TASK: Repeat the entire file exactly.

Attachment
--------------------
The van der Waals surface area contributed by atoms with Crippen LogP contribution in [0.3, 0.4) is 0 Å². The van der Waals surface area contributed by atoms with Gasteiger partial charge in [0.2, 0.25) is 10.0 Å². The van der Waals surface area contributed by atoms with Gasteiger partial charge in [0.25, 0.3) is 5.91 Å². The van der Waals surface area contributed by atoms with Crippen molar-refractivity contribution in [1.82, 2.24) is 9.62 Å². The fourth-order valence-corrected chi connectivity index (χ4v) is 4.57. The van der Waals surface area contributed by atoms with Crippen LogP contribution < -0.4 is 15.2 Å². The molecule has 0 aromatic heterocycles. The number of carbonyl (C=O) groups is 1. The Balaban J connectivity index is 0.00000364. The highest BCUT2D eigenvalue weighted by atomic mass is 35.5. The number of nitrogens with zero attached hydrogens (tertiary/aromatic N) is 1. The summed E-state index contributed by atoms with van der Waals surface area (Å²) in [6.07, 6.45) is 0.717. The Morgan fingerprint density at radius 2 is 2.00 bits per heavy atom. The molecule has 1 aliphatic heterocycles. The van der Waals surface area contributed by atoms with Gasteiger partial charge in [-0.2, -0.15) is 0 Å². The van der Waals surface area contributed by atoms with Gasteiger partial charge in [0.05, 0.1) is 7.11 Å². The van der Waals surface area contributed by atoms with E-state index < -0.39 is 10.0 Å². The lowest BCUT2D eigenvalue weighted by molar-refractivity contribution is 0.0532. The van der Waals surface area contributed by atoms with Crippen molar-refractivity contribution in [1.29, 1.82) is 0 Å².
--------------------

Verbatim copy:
The van der Waals surface area contributed by atoms with Crippen LogP contribution in [0.3, 0.4) is 0 Å². The van der Waals surface area contributed by atoms with Gasteiger partial charge in [0.2, 0.25) is 10.0 Å². The van der Waals surface area contributed by atoms with Gasteiger partial charge in [0.25, 0.3) is 5.91 Å². The van der Waals surface area contributed by atoms with Crippen molar-refractivity contribution in [1.82, 2.24) is 9.62 Å². The fourth-order valence-corrected chi connectivity index (χ4v) is 4.57. The van der Waals surface area contributed by atoms with Crippen LogP contribution < -0.4 is 15.2 Å². The molecule has 0 aromatic heterocycles. The number of carbonyl (C=O) groups is 1. The Balaban J connectivity index is 0.00000364. The highest BCUT2D eigenvalue weighted by atomic mass is 35.5. The number of nitrogens with zero attached hydrogens (tertiary/aromatic N) is 1. The summed E-state index contributed by atoms with van der Waals surface area (Å²) in [6.07, 6.45) is 0.717. The Morgan fingerprint density at radius 2 is 2.00 bits per heavy atom. The molecule has 1 aliphatic heterocycles. The van der Waals surface area contributed by atoms with Gasteiger partial charge in [-0.2, -0.15) is 0 Å². The van der Waals surface area contributed by atoms with Gasteiger partial charge in [0.05, 0.1) is 7.11 Å². The van der Waals surface area contributed by atoms with E-state index < -0.39 is 10.0 Å². The lowest BCUT2D eigenvalue weighted by molar-refractivity contribution is 0.0532. The van der Waals surface area contributed by atoms with Crippen molar-refractivity contribution in [1.29, 1.82) is 0 Å².